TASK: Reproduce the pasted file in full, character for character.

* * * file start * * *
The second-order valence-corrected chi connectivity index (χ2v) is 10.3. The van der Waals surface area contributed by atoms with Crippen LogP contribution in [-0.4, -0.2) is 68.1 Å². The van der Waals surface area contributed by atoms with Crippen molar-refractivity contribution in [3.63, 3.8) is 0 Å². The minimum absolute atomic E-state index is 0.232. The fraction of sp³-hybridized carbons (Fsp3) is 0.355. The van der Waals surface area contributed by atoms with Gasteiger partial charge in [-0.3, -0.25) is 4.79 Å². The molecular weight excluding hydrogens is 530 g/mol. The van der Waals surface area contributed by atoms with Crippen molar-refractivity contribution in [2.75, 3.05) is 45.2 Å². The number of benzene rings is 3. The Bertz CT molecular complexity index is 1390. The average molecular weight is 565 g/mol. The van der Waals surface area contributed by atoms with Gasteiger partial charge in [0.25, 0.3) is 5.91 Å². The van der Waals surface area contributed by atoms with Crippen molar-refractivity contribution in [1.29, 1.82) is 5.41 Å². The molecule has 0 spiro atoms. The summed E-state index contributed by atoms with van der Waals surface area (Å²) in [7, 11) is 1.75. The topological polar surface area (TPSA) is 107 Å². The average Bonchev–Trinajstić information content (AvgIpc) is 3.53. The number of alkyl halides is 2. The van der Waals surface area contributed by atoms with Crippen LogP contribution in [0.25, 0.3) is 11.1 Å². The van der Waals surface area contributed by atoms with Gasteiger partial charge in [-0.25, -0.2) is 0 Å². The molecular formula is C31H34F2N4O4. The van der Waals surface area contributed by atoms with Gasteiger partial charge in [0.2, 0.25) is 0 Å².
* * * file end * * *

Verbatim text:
The second-order valence-corrected chi connectivity index (χ2v) is 10.3. The van der Waals surface area contributed by atoms with Crippen LogP contribution in [-0.4, -0.2) is 68.1 Å². The van der Waals surface area contributed by atoms with Crippen molar-refractivity contribution in [3.63, 3.8) is 0 Å². The minimum absolute atomic E-state index is 0.232. The fraction of sp³-hybridized carbons (Fsp3) is 0.355. The van der Waals surface area contributed by atoms with Gasteiger partial charge in [-0.3, -0.25) is 4.79 Å². The molecular weight excluding hydrogens is 530 g/mol. The van der Waals surface area contributed by atoms with Crippen molar-refractivity contribution in [2.75, 3.05) is 45.2 Å². The number of benzene rings is 3. The Bertz CT molecular complexity index is 1390. The average molecular weight is 565 g/mol. The van der Waals surface area contributed by atoms with Gasteiger partial charge in [0.25, 0.3) is 5.91 Å². The van der Waals surface area contributed by atoms with Crippen molar-refractivity contribution in [1.29, 1.82) is 5.41 Å². The molecule has 0 spiro atoms. The summed E-state index contributed by atoms with van der Waals surface area (Å²) in [7, 11) is 1.75. The topological polar surface area (TPSA) is 107 Å². The average Bonchev–Trinajstić information content (AvgIpc) is 3.53. The number of alkyl halides is 2. The van der Waals surface area contributed by atoms with Crippen LogP contribution in [0.25, 0.3) is 11.1 Å². The van der Waals surface area contributed by atoms with Gasteiger partial charge in [-0.25, -0.2) is 0 Å². The molecular formula is C31H34F2N4O4. The van der Waals surface area contributed by atoms with Gasteiger partial charge in [0.2, 0.25) is 0 Å².